One species of roach, the Dubia cockroach, is a particularly fecund breeder. They’re ovoviviparous, and can hatch and birth up to 40 baby cockroaches every single month. This fecundity makes them a popular species of feeder roach. Feeder roaches are bred and sold to owners of exotic pets as feed.

Can You See Cockroach Eggs?

The eggs and egg sacs of many insects are so small that they’re difficult for humans to see; this is not the case with cockroach eggs. Though small, cockroach eggs are not invisible to the naked eye. Cockroach eggs often look like small, dried kidney beans, or darkly colored grains of rice. You won’t generally find them out in the open though. If female roaches don’t carry the egg sacs with them, they usually leave them in safe, dark places. You may see cockroach egg sacs if you move a refrigerator, or clear away clutter.

How Do You Know If a Roach Egg Has Hatched?

Cockroach Eggs and Egg Sacks - Egg Case
Cockroach egg cases are visible to the naked eye; they look like tiny, dried kidney beans

Olgamir/Shutterstock.com

Full cockroach egg cases are best compared to ripe pea pods. When the eggs are inside, incubating, the egg case looks like a pea pod stuffed with ripe peas. It’s full, slightly bulbous, and firm. When the baby cockroaches hatch out, they leave the egg case empty. 

An empty egg case looks much the same as an empty pea pod: deflated, sunken, and shriveled. If you’re not sure whether the egg sack is full or not, and you have a strong stomach, you can try squeezing it, and see what happens. If you do, be sure to wear gloves, and wash your hands afterwards.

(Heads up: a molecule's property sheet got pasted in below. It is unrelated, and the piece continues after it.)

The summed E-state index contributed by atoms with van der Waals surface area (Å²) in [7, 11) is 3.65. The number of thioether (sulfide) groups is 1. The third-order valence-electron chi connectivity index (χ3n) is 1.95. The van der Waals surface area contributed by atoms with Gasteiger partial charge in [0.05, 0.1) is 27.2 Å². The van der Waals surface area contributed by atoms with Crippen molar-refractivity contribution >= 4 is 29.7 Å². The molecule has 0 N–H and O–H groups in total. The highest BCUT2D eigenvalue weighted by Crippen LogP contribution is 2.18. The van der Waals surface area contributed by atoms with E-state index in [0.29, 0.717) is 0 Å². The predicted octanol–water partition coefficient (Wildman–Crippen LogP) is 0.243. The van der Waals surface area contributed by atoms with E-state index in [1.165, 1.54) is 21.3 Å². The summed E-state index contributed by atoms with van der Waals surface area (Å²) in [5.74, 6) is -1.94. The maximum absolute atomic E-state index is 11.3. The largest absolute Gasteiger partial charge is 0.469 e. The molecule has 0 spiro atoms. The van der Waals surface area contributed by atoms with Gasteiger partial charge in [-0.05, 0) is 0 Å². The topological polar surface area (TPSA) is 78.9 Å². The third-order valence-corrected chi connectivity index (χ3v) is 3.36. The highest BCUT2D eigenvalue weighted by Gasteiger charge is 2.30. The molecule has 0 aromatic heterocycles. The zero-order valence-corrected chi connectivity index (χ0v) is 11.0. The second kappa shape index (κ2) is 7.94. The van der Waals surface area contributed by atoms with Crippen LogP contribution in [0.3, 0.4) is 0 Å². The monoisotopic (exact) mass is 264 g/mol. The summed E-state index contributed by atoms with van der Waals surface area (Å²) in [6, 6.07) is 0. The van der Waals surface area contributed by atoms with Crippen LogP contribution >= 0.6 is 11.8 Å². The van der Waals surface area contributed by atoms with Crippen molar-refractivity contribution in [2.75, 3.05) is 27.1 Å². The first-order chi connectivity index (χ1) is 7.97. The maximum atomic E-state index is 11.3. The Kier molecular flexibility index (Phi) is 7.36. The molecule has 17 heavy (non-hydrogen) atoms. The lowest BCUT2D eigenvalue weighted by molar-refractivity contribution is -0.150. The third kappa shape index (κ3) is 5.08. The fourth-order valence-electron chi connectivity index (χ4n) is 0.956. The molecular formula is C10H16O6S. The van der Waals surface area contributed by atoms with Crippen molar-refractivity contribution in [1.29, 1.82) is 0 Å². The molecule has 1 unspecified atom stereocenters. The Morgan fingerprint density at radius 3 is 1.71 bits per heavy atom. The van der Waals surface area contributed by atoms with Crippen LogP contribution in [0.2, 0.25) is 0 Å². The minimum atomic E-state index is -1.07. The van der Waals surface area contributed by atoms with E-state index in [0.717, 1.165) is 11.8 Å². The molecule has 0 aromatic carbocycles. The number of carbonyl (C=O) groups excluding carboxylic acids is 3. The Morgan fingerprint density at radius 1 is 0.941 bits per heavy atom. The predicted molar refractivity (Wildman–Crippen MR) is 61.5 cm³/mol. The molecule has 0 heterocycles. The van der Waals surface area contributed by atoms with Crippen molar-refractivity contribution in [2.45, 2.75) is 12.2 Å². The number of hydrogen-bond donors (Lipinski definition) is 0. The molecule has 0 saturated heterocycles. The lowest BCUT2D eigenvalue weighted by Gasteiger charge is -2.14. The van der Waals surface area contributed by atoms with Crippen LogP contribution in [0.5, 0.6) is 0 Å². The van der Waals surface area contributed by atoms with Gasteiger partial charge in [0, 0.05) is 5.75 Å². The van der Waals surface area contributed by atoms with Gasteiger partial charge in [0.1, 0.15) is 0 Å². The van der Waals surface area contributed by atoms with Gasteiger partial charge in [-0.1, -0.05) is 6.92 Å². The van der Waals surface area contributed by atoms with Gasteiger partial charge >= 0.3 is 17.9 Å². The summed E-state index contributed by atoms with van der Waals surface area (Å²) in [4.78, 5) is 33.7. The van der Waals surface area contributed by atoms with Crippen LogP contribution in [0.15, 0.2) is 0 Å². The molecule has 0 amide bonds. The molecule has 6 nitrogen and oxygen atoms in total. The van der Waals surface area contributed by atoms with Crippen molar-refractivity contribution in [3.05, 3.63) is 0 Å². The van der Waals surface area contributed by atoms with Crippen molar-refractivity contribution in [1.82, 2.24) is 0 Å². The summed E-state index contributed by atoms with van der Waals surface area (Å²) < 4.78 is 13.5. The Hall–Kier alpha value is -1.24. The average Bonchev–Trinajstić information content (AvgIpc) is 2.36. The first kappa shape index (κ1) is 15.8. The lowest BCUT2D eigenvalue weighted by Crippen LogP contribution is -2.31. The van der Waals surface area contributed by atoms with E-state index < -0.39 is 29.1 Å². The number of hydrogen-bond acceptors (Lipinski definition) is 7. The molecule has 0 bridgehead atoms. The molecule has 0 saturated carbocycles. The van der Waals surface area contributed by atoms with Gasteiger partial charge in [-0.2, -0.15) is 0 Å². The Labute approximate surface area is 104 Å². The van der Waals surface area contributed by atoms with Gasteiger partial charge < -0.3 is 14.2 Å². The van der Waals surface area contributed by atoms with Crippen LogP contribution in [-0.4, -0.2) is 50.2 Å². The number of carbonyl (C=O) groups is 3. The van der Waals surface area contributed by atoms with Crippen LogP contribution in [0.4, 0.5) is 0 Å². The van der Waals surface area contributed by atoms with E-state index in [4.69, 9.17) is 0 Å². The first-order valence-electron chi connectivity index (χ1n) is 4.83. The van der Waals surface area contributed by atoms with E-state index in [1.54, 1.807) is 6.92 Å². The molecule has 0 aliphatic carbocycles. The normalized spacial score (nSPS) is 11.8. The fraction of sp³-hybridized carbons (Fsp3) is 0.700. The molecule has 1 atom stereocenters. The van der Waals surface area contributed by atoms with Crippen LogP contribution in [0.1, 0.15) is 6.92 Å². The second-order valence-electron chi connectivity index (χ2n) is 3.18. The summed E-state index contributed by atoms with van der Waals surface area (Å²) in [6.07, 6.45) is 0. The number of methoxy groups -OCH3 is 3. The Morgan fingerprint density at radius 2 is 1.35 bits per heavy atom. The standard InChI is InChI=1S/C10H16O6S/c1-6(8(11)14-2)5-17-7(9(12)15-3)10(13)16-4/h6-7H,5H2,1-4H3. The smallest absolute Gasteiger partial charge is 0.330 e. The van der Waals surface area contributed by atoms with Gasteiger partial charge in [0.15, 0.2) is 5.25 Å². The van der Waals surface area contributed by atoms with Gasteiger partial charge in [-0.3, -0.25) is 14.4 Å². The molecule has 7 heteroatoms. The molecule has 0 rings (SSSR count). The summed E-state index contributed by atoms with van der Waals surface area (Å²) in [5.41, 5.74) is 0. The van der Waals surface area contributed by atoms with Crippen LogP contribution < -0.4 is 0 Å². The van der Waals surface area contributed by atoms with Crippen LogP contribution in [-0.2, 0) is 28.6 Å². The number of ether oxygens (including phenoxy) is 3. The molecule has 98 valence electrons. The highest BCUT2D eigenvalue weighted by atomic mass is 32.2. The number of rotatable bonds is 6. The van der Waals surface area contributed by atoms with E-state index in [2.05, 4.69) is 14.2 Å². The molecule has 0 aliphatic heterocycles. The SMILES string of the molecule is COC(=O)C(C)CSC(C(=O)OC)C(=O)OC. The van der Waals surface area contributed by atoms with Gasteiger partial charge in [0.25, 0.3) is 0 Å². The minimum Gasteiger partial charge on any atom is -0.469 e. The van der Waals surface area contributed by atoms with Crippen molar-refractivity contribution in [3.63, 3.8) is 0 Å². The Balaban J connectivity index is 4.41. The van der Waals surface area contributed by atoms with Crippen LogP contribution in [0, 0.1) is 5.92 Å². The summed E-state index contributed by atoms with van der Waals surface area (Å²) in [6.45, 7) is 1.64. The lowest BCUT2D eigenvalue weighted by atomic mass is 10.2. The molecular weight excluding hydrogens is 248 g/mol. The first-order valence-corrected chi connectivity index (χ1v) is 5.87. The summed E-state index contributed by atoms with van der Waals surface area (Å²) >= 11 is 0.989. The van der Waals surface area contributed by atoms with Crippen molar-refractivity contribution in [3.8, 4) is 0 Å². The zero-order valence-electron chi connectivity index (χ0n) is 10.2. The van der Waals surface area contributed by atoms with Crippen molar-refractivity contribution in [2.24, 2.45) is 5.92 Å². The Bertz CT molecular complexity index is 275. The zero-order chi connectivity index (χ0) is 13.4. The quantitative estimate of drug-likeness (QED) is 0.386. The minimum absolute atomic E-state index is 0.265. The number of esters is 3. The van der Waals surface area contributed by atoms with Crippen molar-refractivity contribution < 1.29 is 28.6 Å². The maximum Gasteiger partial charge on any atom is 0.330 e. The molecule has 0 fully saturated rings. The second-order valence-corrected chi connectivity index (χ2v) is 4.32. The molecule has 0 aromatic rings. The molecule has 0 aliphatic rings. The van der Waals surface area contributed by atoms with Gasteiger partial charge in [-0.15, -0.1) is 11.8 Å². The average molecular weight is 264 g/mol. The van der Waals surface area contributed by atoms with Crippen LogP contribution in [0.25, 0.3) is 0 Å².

How to Get Rid of Cockroach Egg Sacs 

If you find cockroach egg sacs in your home or business, you should take immediate steps to get rid of them. Even if you don’t have any particular problem with cockroaches, most species that infest homes can cause severe damage and create unhealthy environments for humans. 

Your first step may be to call a professional pest exterminator who can diagnose and take care of the infestation for you. Or, if you prefer doing things yourself, you may want to start with roach traps. Use the traps to determine where the worst infestation is, then use pesticides to kill the cockroaches.

If you decide to take care of the roaches yourself, use extreme caution when administering the pesticides; they’re toxic to both people and pets.

Preventing Roach Eggs

Cockroaches love dark, damp, warm places. They need sources of food and water, and a good place to hide. To minimize the potential for infestation, be sure to clean up all food and garbage in a timely manner. Keep clutter to a minimum, and ensure that under the sink cabinets are kept clean and dry.

baby cockroach egg

iStock.com/VitalisG
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About the Author

Brandi is a professional writer by day and a fiction writer by night. Her nonfiction work focuses on animals, nature, and conservation. She holds degrees in English and Anthropology, and spends her free time writing horror, scifi, and fantasy stories.